find­ings are sup­ported by sub­stan­tial ev­i­dence de­spite the ini­tial

crit­i­cisms.[Please re­fer also to

In a one-page

ar­ti­cle ap­pear­ing in Naturwissenschaften, German sci­en­tist Svetla Balabanova

(1992) and two of her col­leagues re­ported find­ings of co­caine, hashish and nico­tine

in Egyptian mum­mies.The find­ings

were im­me­di­ately iden­ti­fied as im­prob­a­ble on the grounds that two of the

sub­stances were known to be de­rived only from American plants - co­caine from and nico­tine from .The sug­ges­tion that such com­pounds could

have found their way to Egypt be­fore Columbus’ dis­cov­ery of America seemed

patently im­pos­si­ble.

The study was

done as part of an on­go­ing pro­gram of in­ves­ti­gat­ing the use of hal­lu­cino­genic

sub­stances in an­cient so­ci­eties.The

au­thors them­selves were quite sur­prised by the find­ings (Discovery, 1997) but

stood y their re­sults de­spite be­ing the ma­jor fo­cus of crit­i­cism in the

fol­low­ing vol­ume of atur­wis­senschaften.Of the nine mum­mies eval­u­ated, all showed signs of co­caine and hashish

Tetrahydrocannabinol), whereas all but one sam­pled pos­i­tive for

nico­tine.It is in­ter­est­ing too that

the con­cen­tra­tions of the com­pounds sug­gest uses other than that of abuse.(For ex­am­ple, mod­ern drug ad­dicts of­ten

have con­cen­tra­tions of co­caine and nico­tine in their hair 75 and 20 times

higher re­spec­tively than that found in the mummy hair sam­ples.) It is even

pos­si­ble that the quan­ti­ties found may be high due to con­cen­tra­tion in body

tis­sues through time.

Without

ques­tion, the study has sparked an in­ter­est in var­i­ous dis­ci­plines.As Balabanova et. al. pre­dicted,

″…the re­sults open up an en­tirely new field of re­search which un­rav­els

as­pects of past hu­man life-style far be­yond [sic] ba­sic bi­o­log­i­cal

re­con­struc­tion.”

The biggest

crit­i­cism of the find­ings of Balabanova et. al. was not nec­es­sar­ily di­rected

at the ex­trac­tion process per se, al­though this was dis­cussed.The biggest crit­i­cism was that co­caine and

nico­tine could not pos­si­bly have been used in Egypt be­fore the dis­cov­ery of

the New World, and that transat­lantic jour­neys were not known - or at least

they are highly spec­u­la­tive.It is

safe to say that the crit­i­cisms of the study would have been min­i­mal or

nonex­is­tent if the find­ings had been made of Old World drugs.Such find­ings, in fact, would not have

been at all un­usual as the use of stim­u­lants were known in Egypt.Poppy seeds and lo­tus plants have been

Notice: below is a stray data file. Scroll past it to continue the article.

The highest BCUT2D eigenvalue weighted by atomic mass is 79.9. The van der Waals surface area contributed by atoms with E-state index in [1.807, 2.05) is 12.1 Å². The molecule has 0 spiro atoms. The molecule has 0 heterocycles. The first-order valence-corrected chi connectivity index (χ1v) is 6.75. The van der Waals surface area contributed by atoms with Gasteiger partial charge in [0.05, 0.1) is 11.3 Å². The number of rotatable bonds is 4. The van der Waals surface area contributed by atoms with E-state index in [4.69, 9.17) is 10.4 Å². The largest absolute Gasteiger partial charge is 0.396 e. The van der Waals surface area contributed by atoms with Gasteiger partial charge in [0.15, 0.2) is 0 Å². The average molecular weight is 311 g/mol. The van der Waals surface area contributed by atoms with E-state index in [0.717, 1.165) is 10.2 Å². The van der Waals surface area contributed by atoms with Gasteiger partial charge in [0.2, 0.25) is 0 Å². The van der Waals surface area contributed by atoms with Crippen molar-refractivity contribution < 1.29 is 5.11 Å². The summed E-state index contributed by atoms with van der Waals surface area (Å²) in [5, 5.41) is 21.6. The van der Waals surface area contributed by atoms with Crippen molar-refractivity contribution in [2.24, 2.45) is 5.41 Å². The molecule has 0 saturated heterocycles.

iden­ti­fied for just this use in man­u­scripts (the Papyrus Ebers) and in

hi­ero­glyphs (as Balabanova et. al. show).

Schafer

(1993) ar­gues that, the de­tec­tion of phar­ma­co­log­i­cally ac­tive

sub­stances in mum­mi­fied ma­te­r­ial never proves their use prior to death.”

He ar­gues that such com­pounds could have been in­tro­duced as part of the mum­mi­fi­ca­tion

process.The sug­ges­tion is that

(especially) nico­tine could have been in­tro­duced around the mummy (and

sub­se­quently ab­sorbed into its tis­sue) as an in­sec­ti­cide (being used as a

preser­v­a­tive) within rel­a­tively mod­ern times.A sim­i­lar crit­i­cism was raised by Bjorn (1993) who won­dered if

nico­tine might have been ab­sorbed by the mum­mies from cig­a­rette smoke in the

mu­se­ums where the mum­mies have been pre­served.Ac­cord­ing to Schafer, the only way to show that the com­pounds

were taken into the bod­ies while they were alive would be to find dif­fer­ent

con­cen­tra­tions at dif­fer­ent dis­tances from the scalp - a pro­ce­dure not

un­der­taken by the au­thors.

Another

in­ter­est­ing crit­i­cism of Schafer (1993) is that Balabanova et. al. might have

been the vic­tims of faked mum­mies.Ap­par­ently peo­ple (living in the not too far dis­tant past) be­lieved

that mum­mies con­tained black tar called bi­tu­men and that it could be ground

up and used to cure var­i­ous ill­nesses.In fact the very word mummy’ comes from the Persian mummia’ mean­ing

bi­tu­men (Discovery, 1997).A busi­ness

seems to have de­vel­oped wherein re­cently dead bod­ies where de­lib­er­ately aged

to ap­pear as mum­mies and that some of the per­pe­tra­tors of such deeds were

drug abusers.

The crit­i­cism

that seems most pop­u­lar is that the iden­ti­fied drugs might have been prod­ucts

of necrochemical and necro­bio­chem­i­cal processes” (Schafer, 1993;

Bjorn, 1993).One ex­pla­na­tion is that

Egyptian priests used at­ropine-al­ka­loid-con­tain­ing plants dur­ing the

mum­mi­fi­ca­tion process that sub­se­quently un­der­went changes in the mummy to

re­sem­ble the iden­ti­fied com­pounds.

Yet an­other

ar­gu­ment is that there is noth­ing in the lit­er­a­ture show­ing that any of the

three com­pounds have been iden­ti­fied in bod­ies that have been dead for some

time.

�In the

study, sam­ples were taken from nine mum­mies that were dated from be­tween 1070

B.C. to 395 A.D.The sam­ples

in­clud­ing hair, skin and mus­cle were taken from the head and ab­domen.Bone tis­sue was also taken from the

skull.All tis­sues were pul­ver­ized

and dis­solved in NaCl so­lu­tion, ho­mog­e­nized, and cen­trifuged.A por­tion of the su­per­natant was ex­tracted

with chlo­ro­form and dried and then dis­solved in a phos­phate buffer.Sam­ples were then mea­sured by both

ra­dioim­munoas­say (Merck; Biermann) and gas chro­matog­ra­phy / mass spec­trom­e­try

(Hewlett Packard) - here­inafter GCMS. �

�This is the

...